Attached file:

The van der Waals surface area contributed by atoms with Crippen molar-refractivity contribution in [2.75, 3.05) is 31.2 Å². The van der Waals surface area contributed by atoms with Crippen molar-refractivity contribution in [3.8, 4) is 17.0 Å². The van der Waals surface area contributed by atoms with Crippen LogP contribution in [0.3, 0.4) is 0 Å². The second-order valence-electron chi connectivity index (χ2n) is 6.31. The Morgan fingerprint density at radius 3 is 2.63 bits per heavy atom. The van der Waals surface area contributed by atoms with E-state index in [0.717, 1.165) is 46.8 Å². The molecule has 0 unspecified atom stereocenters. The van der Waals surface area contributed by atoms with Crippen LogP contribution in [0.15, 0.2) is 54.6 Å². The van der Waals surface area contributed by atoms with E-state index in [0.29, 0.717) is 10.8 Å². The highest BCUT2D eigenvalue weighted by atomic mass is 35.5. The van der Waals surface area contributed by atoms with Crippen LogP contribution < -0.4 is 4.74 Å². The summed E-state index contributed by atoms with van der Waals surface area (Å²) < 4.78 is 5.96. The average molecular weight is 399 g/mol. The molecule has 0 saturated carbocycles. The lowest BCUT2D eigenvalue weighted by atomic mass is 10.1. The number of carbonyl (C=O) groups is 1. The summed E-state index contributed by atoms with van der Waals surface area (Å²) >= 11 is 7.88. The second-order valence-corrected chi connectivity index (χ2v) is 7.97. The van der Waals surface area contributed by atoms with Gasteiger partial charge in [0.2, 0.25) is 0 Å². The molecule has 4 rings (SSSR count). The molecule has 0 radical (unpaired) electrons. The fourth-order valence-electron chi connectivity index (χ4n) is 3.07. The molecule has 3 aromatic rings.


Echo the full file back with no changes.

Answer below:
The van der Waals surface area contributed by atoms with Crippen molar-refractivity contribution in [2.75, 3.05) is 31.2 Å². The van der Waals surface area contributed by atoms with Crippen molar-refractivity contribution in [3.8, 4) is 17.0 Å². The van der Waals surface area contributed by atoms with Crippen LogP contribution in [0.3, 0.4) is 0 Å². The second-order valence-electron chi connectivity index (χ2n) is 6.31. The Morgan fingerprint density at radius 3 is 2.63 bits per heavy atom. The van der Waals surface area contributed by atoms with E-state index in [0.717, 1.165) is 46.8 Å². The molecule has 0 unspecified atom stereocenters. The van der Waals surface area contributed by atoms with Crippen LogP contribution in [0.15, 0.2) is 54.6 Å². The van der Waals surface area contributed by atoms with E-state index in [0.29, 0.717) is 10.8 Å². The highest BCUT2D eigenvalue weighted by atomic mass is 35.5. The van der Waals surface area contributed by atoms with Crippen LogP contribution < -0.4 is 4.74 Å². The summed E-state index contributed by atoms with van der Waals surface area (Å²) < 4.78 is 5.96. The average molecular weight is 399 g/mol. The molecule has 0 saturated carbocycles. The lowest BCUT2D eigenvalue weighted by atomic mass is 10.1. The number of carbonyl (C=O) groups is 1. The summed E-state index contributed by atoms with van der Waals surface area (Å²) >= 11 is 7.88. The second-order valence-corrected chi connectivity index (χ2v) is 7.97. The van der Waals surface area contributed by atoms with Gasteiger partial charge in [0.2, 0.25) is 0 Å². The molecule has 4 rings (SSSR count). The molecule has 0 radical (unpaired) electrons. The fourth-order valence-electron chi connectivity index (χ4n) is 3.07. The molecule has 3 aromatic rings.